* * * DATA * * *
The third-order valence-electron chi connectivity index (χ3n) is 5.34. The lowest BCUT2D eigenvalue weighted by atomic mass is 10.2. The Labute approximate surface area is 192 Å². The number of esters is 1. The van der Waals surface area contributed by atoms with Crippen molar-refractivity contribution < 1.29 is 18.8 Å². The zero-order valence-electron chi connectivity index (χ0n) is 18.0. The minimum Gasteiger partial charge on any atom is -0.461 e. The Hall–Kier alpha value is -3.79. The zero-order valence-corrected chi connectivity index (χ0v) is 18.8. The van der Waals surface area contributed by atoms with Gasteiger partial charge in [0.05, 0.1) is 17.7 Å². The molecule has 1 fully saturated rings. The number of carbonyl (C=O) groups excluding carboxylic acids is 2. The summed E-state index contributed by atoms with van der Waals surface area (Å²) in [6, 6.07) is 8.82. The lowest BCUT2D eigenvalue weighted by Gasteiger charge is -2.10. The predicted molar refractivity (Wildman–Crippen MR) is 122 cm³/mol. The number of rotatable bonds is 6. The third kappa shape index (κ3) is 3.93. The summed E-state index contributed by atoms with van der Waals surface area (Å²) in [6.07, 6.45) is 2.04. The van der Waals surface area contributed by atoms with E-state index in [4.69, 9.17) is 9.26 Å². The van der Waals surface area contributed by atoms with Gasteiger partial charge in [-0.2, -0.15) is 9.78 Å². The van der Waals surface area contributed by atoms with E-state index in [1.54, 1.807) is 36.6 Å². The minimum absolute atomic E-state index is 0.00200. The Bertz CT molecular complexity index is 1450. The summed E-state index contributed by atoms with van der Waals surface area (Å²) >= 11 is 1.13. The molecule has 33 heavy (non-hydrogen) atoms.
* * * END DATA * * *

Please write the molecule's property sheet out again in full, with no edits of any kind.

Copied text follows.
The third-order valence-electron chi connectivity index (χ3n) is 5.34. The lowest BCUT2D eigenvalue weighted by atomic mass is 10.2. The Labute approximate surface area is 192 Å². The number of esters is 1. The van der Waals surface area contributed by atoms with Crippen molar-refractivity contribution < 1.29 is 18.8 Å². The zero-order valence-electron chi connectivity index (χ0n) is 18.0. The minimum Gasteiger partial charge on any atom is -0.461 e. The Hall–Kier alpha value is -3.79. The zero-order valence-corrected chi connectivity index (χ0v) is 18.8. The van der Waals surface area contributed by atoms with Gasteiger partial charge in [0.05, 0.1) is 17.7 Å². The molecule has 1 fully saturated rings. The number of carbonyl (C=O) groups excluding carboxylic acids is 2. The summed E-state index contributed by atoms with van der Waals surface area (Å²) in [6, 6.07) is 8.82. The lowest BCUT2D eigenvalue weighted by Gasteiger charge is -2.10. The predicted molar refractivity (Wildman–Crippen MR) is 122 cm³/mol. The number of rotatable bonds is 6. The third kappa shape index (κ3) is 3.93. The summed E-state index contributed by atoms with van der Waals surface area (Å²) in [6.07, 6.45) is 2.04. The van der Waals surface area contributed by atoms with E-state index in [4.69, 9.17) is 9.26 Å². The van der Waals surface area contributed by atoms with Gasteiger partial charge in [-0.2, -0.15) is 9.78 Å². The van der Waals surface area contributed by atoms with E-state index in [1.54, 1.807) is 36.6 Å². The minimum absolute atomic E-state index is 0.00200. The Bertz CT molecular complexity index is 1450. The summed E-state index contributed by atoms with van der Waals surface area (Å²) >= 11 is 1.13. The molecule has 33 heavy (non-hydrogen) atoms.